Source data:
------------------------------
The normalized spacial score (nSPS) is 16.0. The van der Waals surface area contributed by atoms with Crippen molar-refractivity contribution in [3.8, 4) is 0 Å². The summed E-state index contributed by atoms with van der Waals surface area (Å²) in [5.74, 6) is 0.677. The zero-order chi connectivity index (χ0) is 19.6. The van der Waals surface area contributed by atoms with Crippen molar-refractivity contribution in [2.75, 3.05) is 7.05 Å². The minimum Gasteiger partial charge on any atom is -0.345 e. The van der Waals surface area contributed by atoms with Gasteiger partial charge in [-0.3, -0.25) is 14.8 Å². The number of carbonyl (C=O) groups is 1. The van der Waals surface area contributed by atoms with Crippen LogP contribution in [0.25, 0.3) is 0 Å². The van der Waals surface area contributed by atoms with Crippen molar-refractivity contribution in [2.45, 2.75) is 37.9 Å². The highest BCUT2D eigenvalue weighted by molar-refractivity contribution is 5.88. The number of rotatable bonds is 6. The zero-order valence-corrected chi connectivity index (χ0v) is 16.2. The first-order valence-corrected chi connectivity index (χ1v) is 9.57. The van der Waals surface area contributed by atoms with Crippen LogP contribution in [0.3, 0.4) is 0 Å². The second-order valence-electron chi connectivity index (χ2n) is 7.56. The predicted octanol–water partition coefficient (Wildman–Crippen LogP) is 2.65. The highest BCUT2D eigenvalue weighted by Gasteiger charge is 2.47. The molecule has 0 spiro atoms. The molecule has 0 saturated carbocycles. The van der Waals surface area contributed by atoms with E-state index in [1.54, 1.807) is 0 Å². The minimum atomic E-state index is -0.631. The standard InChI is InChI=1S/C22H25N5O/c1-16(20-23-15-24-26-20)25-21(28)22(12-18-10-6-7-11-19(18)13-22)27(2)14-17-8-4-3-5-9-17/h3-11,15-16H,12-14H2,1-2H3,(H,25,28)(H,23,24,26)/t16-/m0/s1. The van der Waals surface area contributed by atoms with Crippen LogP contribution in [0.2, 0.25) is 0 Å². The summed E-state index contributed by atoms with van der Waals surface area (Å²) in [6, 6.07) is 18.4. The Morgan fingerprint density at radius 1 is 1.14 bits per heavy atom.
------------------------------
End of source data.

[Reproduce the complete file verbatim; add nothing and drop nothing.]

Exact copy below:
The normalized spacial score (nSPS) is 16.0. The van der Waals surface area contributed by atoms with Crippen molar-refractivity contribution in [3.8, 4) is 0 Å². The summed E-state index contributed by atoms with van der Waals surface area (Å²) in [5.74, 6) is 0.677. The zero-order chi connectivity index (χ0) is 19.6. The van der Waals surface area contributed by atoms with Crippen molar-refractivity contribution in [2.75, 3.05) is 7.05 Å². The minimum Gasteiger partial charge on any atom is -0.345 e. The van der Waals surface area contributed by atoms with Gasteiger partial charge in [-0.3, -0.25) is 14.8 Å². The number of carbonyl (C=O) groups is 1. The van der Waals surface area contributed by atoms with Crippen LogP contribution in [0.25, 0.3) is 0 Å². The van der Waals surface area contributed by atoms with Crippen molar-refractivity contribution in [2.45, 2.75) is 37.9 Å². The highest BCUT2D eigenvalue weighted by molar-refractivity contribution is 5.88. The number of rotatable bonds is 6. The zero-order valence-corrected chi connectivity index (χ0v) is 16.2. The first-order valence-corrected chi connectivity index (χ1v) is 9.57. The van der Waals surface area contributed by atoms with Crippen LogP contribution in [0.3, 0.4) is 0 Å². The second-order valence-electron chi connectivity index (χ2n) is 7.56. The predicted octanol–water partition coefficient (Wildman–Crippen LogP) is 2.65. The highest BCUT2D eigenvalue weighted by Gasteiger charge is 2.47. The molecule has 0 spiro atoms. The molecule has 0 saturated carbocycles. The van der Waals surface area contributed by atoms with E-state index in [1.54, 1.807) is 0 Å². The minimum atomic E-state index is -0.631. The standard InChI is InChI=1S/C22H25N5O/c1-16(20-23-15-24-26-20)25-21(28)22(12-18-10-6-7-11-19(18)13-22)27(2)14-17-8-4-3-5-9-17/h3-11,15-16H,12-14H2,1-2H3,(H,25,28)(H,23,24,26)/t16-/m0/s1. The van der Waals surface area contributed by atoms with Crippen LogP contribution in [0.2, 0.25) is 0 Å². The summed E-state index contributed by atoms with van der Waals surface area (Å²) in [6, 6.07) is 18.4. The Morgan fingerprint density at radius 1 is 1.14 bits per heavy atom.